Q. What are key differences with IaaS v2 enabled through Azure Resource Manager?
A. Azure Resource Manager (ARM) heralds big changes to every aspect of Azure, including Infrastructure as a Service (IaaS), which can simply be thought of as VMs in the cloud.
The adoption of ARM for IaaS moves the solution to IaaS v2 and introduces capabilities such as:
- Rich template based deployment including dependencies between objects in the template which are expressed in the template
- Simplification of deployment
- Role-based Access Control (RBAC)
- Tagging of resources for identification of resources and visibility during billing
- Parallel deployment of VMs
One way to identify some of the key differences between IaaS v1 and IaaS v2 deployments is to look at how VM is deployed in each.
The figure below shows a typical IaaS v1 VM deployment with multiple VMs in a single cloud service.
In this deployment, the VMs exist within a cloud service and each VM has a Dynamic IP (DIP) that enables VMs within the same cloud service to communicate. Notice also:
- The DIP is routable only within the cloud service and the address pool usually comes from RFC 1918 and 100. ranges, with the administrator having no control over the IP scheme used.
- An Azure DNS is used which allows name resolution between the VMs in the same cloud service.
- The Cloud Service has Virtual IP (VIP) which is an Internet routable IP address. Through this VIP endpoints are created which point to specific ports on VMs within the cloud service.
- The Cloud Service also has a DNS name and provides load-balancing and auto-scale services for the VMs in the cloud service.
A Virtual Network could optionally be used. This enables a custom defined IP scheme to be used with alternate custom DNS configuration, communication between VMs in different cloud services and connectivity to on-premises as shown.
IaaS v2 using ARM changes this. Here's what's different:
- It removes the use of the Cloud Service (PaaS still uses Cloud Services). Instead all VMs must now be part of a Virtual Network and live within a Resource Group, which can also contain other types of resource such as storage.
- Because there is no cloud service, the functions of the cloud service move to other constructs. VMs can have their own Internet routable IP address that is not shared using an instance-level public IP address (PIP) giving a VM direct Internet connectivity (note PIPs can also be used with IaaS v1).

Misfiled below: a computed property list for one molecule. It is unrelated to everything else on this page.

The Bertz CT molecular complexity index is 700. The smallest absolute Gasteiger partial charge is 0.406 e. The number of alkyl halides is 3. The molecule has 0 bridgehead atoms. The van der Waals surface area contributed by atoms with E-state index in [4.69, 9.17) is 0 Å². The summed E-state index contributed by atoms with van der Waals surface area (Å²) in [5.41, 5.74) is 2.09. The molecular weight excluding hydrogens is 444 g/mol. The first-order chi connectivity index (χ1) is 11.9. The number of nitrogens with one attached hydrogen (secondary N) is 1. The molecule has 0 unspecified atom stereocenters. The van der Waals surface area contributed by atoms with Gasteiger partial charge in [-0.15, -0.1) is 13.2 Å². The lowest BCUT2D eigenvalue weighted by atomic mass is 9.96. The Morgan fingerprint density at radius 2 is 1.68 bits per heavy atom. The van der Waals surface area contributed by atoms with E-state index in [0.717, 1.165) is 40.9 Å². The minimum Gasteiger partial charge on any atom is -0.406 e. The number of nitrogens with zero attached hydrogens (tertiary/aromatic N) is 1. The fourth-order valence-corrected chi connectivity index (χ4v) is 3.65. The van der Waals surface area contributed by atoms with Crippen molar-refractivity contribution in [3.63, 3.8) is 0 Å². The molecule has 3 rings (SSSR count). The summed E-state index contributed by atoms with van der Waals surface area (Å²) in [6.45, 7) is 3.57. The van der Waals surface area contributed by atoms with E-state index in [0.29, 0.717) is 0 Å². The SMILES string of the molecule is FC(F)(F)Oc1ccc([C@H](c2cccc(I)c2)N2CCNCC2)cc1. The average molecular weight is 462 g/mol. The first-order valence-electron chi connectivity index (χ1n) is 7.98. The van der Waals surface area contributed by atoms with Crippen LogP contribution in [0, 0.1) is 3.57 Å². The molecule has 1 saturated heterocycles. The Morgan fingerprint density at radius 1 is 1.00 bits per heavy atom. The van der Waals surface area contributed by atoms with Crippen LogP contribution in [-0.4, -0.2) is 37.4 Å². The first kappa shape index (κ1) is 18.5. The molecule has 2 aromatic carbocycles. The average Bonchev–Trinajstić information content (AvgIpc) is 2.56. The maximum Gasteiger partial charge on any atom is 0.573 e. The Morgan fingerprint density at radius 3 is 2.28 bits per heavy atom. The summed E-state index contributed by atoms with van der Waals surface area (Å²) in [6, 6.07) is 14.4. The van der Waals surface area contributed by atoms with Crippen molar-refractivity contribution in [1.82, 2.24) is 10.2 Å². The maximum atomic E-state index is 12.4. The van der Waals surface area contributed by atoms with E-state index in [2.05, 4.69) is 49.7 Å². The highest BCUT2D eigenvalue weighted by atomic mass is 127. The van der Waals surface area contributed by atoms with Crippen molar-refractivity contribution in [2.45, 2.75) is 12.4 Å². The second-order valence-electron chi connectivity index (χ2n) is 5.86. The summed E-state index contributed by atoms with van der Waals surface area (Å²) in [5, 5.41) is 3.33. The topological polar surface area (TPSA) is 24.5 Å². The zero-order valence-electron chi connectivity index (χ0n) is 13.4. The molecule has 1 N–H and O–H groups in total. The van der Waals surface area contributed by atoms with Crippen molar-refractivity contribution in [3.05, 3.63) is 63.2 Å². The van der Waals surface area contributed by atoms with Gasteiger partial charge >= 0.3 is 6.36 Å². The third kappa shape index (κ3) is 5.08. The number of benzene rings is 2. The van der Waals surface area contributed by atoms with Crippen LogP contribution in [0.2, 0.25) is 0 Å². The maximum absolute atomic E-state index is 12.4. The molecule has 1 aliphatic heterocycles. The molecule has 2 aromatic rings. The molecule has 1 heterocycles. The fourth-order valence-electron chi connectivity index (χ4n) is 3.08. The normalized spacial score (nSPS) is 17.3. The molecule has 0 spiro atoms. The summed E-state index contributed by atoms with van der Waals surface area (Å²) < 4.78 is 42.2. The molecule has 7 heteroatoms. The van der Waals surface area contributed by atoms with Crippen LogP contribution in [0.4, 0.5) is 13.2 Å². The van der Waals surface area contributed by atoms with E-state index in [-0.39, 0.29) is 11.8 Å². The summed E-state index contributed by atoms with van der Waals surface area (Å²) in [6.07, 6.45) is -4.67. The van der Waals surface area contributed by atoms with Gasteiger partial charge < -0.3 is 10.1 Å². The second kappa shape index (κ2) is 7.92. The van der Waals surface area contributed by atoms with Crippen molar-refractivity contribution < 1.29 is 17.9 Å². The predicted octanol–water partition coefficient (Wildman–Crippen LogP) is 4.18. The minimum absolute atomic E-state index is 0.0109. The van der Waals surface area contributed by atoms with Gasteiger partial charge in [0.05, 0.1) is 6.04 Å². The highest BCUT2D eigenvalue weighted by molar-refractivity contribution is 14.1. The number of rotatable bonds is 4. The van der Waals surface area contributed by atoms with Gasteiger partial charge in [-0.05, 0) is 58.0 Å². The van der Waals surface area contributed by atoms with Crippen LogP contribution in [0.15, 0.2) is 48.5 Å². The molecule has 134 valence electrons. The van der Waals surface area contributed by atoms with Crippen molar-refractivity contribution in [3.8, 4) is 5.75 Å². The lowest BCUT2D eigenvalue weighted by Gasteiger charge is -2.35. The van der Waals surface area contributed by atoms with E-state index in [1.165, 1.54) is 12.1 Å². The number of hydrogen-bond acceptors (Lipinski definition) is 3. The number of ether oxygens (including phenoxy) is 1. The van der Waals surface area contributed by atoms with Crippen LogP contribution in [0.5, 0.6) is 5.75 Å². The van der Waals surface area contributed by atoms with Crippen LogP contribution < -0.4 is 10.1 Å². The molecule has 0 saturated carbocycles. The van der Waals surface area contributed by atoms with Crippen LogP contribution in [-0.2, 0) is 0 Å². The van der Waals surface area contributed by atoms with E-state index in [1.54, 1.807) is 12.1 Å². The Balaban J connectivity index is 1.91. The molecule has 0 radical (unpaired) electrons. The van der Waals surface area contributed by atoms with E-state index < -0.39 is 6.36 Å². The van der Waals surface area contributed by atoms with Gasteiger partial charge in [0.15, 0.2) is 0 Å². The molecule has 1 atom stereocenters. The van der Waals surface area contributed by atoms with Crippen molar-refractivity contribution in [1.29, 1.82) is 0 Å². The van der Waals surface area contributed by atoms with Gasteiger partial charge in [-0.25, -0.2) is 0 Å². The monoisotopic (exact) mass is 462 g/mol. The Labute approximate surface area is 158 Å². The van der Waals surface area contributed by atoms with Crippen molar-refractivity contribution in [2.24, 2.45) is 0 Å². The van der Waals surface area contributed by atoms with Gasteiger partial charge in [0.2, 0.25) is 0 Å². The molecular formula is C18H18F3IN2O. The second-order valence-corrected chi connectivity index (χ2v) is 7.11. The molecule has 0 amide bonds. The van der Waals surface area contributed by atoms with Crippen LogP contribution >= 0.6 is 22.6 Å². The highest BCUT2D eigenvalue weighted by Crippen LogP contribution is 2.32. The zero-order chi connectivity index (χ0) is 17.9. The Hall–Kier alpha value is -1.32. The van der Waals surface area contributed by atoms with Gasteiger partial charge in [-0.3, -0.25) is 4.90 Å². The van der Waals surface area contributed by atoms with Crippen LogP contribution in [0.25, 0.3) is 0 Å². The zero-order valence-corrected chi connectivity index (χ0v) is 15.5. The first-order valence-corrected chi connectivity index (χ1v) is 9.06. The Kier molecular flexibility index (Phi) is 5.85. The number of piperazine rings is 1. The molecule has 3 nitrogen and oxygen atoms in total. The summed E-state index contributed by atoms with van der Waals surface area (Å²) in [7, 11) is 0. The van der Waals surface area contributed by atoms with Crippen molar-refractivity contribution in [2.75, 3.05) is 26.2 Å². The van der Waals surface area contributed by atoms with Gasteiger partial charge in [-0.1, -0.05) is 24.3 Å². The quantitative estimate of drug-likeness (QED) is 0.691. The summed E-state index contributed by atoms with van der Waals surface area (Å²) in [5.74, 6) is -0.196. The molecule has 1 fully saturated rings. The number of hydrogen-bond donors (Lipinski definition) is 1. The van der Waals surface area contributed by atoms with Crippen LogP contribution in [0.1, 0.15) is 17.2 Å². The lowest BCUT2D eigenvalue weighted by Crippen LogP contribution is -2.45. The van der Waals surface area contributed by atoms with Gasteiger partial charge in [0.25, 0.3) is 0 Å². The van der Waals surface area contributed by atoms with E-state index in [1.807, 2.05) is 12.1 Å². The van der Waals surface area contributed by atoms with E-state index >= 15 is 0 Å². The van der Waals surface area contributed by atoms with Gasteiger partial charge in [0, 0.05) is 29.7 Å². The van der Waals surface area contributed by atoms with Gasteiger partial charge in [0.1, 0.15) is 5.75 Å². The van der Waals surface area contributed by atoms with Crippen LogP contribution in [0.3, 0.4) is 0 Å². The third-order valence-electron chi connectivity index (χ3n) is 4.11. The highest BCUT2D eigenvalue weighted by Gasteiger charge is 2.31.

Alternately, it is possible to create a load balancer resource and assign a VIP to the load balancer which points to network adapters assigned to VMs. This new architecture is shown below.
If you think of equating IaaS v1 to IaaS v2 I think the following:
- The DNS name that was previously assigned to the Cloud Service now is configured as part of a VIP assigned to a load balancer.
- The container for expressing availability is now directly the Availability Set.
- Load balancers are now a discrete object that is referenced when creating virtual network adapters and assigning to a VM.
- The VIP is now assigned to a load balancer (or use a PIP directly with a VM).
- Endpoints are now NAT rules on the load balancer.
- VMs are always placed in Virtual Networks.
- Certain discrete resources must be provisioned before the VM is created such as network adapters.
The order of performing actions in IaaS v2 is:
- Create a Resource Group (which can contain resources from all over the world).
- Create or ensure there is an existing ARM (v2) storage account and virtual network to be used by the new VM. You cannot use non-ARM virtual networks or storage accounts with an ARM based VM.
- Create a network adapter object which must be placed in a virtual network (the virtual network does not have to be in the same resource group as the VMs).
- Create a VM and attach the network adapter object to it.
- Add either a PIP to the network adapter or create a load balancer and assign a VIP then create NAT rules to enable Internet access to the VM services. Typically if you have a single VM needing to offer services you can assign a PIP but for larger scale use a network load balancer with NAT rules.
Remember that while PowerShell can still be used, the best way to create VMs with ARM is to use the JSON based templates. There is a rich repository of sample templates available that can be used as the basis for your own templates.